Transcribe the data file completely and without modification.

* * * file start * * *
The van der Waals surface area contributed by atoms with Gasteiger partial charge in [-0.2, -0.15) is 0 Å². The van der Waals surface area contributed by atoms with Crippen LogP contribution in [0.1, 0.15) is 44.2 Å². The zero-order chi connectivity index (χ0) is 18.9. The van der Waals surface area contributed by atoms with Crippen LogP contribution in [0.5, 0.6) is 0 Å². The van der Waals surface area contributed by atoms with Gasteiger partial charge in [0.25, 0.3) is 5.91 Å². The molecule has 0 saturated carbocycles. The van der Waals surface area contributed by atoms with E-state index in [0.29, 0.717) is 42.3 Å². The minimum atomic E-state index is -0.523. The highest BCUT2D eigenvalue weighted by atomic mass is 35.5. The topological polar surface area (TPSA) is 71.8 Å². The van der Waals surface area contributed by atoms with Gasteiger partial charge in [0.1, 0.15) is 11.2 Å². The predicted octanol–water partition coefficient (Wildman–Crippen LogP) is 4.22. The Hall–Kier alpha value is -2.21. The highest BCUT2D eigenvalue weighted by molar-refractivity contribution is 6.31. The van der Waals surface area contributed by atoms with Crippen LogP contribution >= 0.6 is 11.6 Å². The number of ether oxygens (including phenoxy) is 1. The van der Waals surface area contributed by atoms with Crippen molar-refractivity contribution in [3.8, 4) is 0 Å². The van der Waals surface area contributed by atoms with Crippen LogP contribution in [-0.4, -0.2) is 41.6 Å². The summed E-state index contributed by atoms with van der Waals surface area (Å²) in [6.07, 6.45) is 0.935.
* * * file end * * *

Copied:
The van der Waals surface area contributed by atoms with Gasteiger partial charge in [-0.2, -0.15) is 0 Å². The van der Waals surface area contributed by atoms with Crippen LogP contribution in [0.1, 0.15) is 44.2 Å². The zero-order chi connectivity index (χ0) is 18.9. The van der Waals surface area contributed by atoms with Crippen LogP contribution in [0.5, 0.6) is 0 Å². The van der Waals surface area contributed by atoms with Gasteiger partial charge in [0.25, 0.3) is 5.91 Å². The molecule has 0 saturated carbocycles. The van der Waals surface area contributed by atoms with E-state index in [0.29, 0.717) is 42.3 Å². The minimum atomic E-state index is -0.523. The highest BCUT2D eigenvalue weighted by atomic mass is 35.5. The topological polar surface area (TPSA) is 71.8 Å². The van der Waals surface area contributed by atoms with Gasteiger partial charge in [0.1, 0.15) is 11.2 Å². The predicted octanol–water partition coefficient (Wildman–Crippen LogP) is 4.22. The Hall–Kier alpha value is -2.21. The highest BCUT2D eigenvalue weighted by molar-refractivity contribution is 6.31. The van der Waals surface area contributed by atoms with Crippen LogP contribution >= 0.6 is 11.6 Å². The number of ether oxygens (including phenoxy) is 1. The van der Waals surface area contributed by atoms with Crippen molar-refractivity contribution in [3.8, 4) is 0 Å². The van der Waals surface area contributed by atoms with Crippen LogP contribution in [-0.4, -0.2) is 41.6 Å². The summed E-state index contributed by atoms with van der Waals surface area (Å²) in [6.07, 6.45) is 0.935.